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New Home Sales Rocket 33% in August – Why You Should be Skeptical

by Peter Thomas Ricci

New home sales rocketed to the moon in August, but such data should be taken with a grain of salt.

Here’s some glorious news to brighten up your day – according to new Census Bureau numbers, the sales of newly built single-family homes in August were at a seasonally adjusted annual rate of 504,000, an 18 percent increase from July and a 33 percent increase from August 2013. At this rate, new home sales will have their best totals in six years, and this month’s increase in builder confidence is making sense.

Those are all encouraging developments, no doubt, but there are some nuances to the data that we should point out. By no means are we sourpuss skeptics here at Chicago Agent, but for you and your client’s sake, keep these things in mind:

Volatility – New home sales are an infamously volatile statistic, and looking at sales on a wider margin provides a much different perspective. As The Wall Street Journal noted, new home sales are only up 2 percent in 2014 by year-to-date measures.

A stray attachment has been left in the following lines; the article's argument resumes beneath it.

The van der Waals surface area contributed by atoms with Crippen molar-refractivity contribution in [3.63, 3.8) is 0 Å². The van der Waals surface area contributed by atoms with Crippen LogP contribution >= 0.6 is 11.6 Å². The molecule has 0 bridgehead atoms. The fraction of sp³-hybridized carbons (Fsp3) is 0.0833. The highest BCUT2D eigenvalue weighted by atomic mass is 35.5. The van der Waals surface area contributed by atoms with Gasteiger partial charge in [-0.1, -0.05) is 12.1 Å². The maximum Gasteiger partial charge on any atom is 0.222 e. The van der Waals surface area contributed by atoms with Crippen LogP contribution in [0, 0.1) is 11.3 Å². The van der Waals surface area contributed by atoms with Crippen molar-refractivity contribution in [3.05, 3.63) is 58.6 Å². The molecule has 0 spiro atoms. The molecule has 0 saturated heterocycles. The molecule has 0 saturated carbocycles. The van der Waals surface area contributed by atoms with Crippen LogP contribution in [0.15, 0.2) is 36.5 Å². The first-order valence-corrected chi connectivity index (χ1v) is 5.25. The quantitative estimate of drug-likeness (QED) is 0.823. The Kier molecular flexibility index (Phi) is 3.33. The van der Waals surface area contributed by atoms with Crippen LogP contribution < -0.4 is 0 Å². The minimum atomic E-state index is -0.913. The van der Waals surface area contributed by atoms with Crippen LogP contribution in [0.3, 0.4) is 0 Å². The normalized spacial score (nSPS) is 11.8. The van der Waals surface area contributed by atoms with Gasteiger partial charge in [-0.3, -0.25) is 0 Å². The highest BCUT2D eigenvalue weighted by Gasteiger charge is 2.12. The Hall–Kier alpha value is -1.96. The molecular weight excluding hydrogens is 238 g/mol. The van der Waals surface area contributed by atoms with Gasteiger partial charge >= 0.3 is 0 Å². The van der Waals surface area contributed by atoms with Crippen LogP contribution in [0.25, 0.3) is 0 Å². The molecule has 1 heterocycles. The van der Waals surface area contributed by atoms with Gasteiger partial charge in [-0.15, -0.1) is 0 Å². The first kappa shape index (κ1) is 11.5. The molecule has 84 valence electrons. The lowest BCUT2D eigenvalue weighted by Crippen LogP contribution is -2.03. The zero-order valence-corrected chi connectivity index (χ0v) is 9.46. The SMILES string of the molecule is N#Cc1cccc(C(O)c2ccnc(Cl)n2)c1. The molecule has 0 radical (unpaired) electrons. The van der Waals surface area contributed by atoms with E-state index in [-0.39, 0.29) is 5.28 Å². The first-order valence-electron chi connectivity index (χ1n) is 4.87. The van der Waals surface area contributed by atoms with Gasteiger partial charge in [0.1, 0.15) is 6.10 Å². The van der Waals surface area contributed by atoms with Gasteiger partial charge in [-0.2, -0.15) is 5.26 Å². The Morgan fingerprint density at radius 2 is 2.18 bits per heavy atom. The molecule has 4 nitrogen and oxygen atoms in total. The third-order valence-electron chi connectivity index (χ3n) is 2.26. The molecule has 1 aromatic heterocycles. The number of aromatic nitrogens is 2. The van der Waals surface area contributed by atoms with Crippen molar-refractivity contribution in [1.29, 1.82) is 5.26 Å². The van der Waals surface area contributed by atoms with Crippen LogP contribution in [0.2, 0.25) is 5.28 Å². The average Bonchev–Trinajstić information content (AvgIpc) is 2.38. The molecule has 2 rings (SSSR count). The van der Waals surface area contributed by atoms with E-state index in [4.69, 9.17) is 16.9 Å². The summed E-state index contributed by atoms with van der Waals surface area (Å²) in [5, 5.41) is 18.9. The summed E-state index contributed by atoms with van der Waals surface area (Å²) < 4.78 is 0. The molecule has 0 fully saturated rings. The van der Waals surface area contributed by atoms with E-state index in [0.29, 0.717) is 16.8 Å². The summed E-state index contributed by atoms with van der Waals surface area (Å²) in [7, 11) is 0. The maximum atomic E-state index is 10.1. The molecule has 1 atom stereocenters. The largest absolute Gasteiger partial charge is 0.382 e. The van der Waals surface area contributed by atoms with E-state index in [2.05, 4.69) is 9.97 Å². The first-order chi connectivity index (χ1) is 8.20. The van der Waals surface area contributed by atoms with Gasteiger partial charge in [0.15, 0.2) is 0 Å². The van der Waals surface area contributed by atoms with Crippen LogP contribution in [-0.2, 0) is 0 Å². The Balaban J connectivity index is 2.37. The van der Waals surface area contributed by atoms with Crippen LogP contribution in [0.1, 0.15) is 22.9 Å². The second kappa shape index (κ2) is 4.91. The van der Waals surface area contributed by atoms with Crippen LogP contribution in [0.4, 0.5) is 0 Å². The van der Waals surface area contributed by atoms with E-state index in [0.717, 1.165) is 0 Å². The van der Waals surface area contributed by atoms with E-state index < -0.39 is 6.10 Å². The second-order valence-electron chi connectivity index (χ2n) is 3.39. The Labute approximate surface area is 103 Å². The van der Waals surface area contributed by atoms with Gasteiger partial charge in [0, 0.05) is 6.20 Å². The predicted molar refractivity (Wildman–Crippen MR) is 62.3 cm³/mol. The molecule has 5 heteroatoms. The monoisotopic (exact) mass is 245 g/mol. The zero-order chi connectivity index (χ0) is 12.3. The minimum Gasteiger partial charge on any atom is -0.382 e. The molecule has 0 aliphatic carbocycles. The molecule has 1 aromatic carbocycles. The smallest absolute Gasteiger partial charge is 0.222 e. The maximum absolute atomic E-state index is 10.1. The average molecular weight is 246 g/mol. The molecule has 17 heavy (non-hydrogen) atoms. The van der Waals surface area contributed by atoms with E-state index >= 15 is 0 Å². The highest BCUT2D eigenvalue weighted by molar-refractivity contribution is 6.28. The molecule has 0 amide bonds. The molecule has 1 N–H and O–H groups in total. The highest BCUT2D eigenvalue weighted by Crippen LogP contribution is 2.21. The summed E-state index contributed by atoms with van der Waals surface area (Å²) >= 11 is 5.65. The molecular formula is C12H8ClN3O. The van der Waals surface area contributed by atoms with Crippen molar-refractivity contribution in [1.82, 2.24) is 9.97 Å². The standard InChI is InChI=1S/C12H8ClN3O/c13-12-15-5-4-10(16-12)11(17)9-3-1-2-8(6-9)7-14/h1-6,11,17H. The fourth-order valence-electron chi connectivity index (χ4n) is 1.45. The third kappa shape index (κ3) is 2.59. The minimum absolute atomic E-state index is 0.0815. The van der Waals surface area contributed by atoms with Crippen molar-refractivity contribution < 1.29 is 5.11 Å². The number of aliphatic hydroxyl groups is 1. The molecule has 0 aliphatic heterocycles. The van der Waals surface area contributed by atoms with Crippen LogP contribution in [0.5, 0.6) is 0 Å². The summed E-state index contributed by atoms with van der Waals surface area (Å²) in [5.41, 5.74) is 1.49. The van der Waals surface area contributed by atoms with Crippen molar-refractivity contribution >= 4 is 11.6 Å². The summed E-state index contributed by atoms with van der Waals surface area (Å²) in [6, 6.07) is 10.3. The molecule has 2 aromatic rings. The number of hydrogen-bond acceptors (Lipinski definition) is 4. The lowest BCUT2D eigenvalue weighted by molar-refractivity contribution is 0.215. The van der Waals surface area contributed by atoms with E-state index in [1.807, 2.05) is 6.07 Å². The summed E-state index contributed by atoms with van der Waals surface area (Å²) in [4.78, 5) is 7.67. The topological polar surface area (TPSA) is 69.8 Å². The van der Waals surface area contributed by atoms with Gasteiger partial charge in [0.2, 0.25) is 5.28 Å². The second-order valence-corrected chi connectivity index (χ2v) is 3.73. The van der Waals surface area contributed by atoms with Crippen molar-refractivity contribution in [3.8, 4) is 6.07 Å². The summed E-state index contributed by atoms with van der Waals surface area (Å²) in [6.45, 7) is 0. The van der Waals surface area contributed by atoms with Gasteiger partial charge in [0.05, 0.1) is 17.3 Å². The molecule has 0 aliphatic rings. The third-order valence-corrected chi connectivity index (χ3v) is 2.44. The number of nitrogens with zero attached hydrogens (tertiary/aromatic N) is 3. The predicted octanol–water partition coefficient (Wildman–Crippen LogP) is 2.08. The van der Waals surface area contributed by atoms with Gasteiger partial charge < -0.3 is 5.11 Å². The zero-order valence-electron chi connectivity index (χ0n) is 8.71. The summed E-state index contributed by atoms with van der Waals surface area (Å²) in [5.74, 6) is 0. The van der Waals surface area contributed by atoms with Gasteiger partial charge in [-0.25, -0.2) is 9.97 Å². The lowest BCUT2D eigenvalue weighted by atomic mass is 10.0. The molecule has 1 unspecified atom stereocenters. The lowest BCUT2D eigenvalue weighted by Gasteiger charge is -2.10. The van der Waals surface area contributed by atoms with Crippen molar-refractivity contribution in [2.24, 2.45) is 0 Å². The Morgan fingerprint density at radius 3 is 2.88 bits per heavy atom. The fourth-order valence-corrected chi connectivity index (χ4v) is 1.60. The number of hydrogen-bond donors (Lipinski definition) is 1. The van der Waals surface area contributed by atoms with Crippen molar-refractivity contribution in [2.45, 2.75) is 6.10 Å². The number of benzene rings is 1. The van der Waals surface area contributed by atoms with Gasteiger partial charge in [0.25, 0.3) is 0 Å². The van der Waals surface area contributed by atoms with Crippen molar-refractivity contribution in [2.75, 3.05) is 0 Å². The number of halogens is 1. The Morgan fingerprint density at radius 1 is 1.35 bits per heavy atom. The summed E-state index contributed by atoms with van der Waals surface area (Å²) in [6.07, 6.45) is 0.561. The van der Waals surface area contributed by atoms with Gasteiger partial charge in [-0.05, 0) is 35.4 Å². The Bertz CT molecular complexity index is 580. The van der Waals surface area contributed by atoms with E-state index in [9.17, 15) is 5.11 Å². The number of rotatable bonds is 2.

Revisions – Consistent with their volatility, new home sales stats are also constantly revised. Case in point, way back in June, the Census Bureau reported that in May, new home sales were at a rate of 504,000…but come July, the bureau revised that number down to 458,000.

Margin of Error – New homes sale stats also come with a significant margin of error, and August’s numbers were no exception. That 18 percent increase, for instance, came with a margin of error of 16.3 percent!

Pricey Pricey – Finally, though this following piece of information is not explicitly related to the questionable nature of new home sales data, it warrants mentioning – new homes just keep getting more expensive. Through August, the median sales price of a new home was $275,600 (up 2.1 percent from July and 8.2 percent from August 2013) and the average sales price was $347,900 (up 2.5 percent and 9.1 percent). The price of new homes has risen by a third since 2004; as housing continues to become less accessible for certain consumers, price is something that should be on the radar for all agents.

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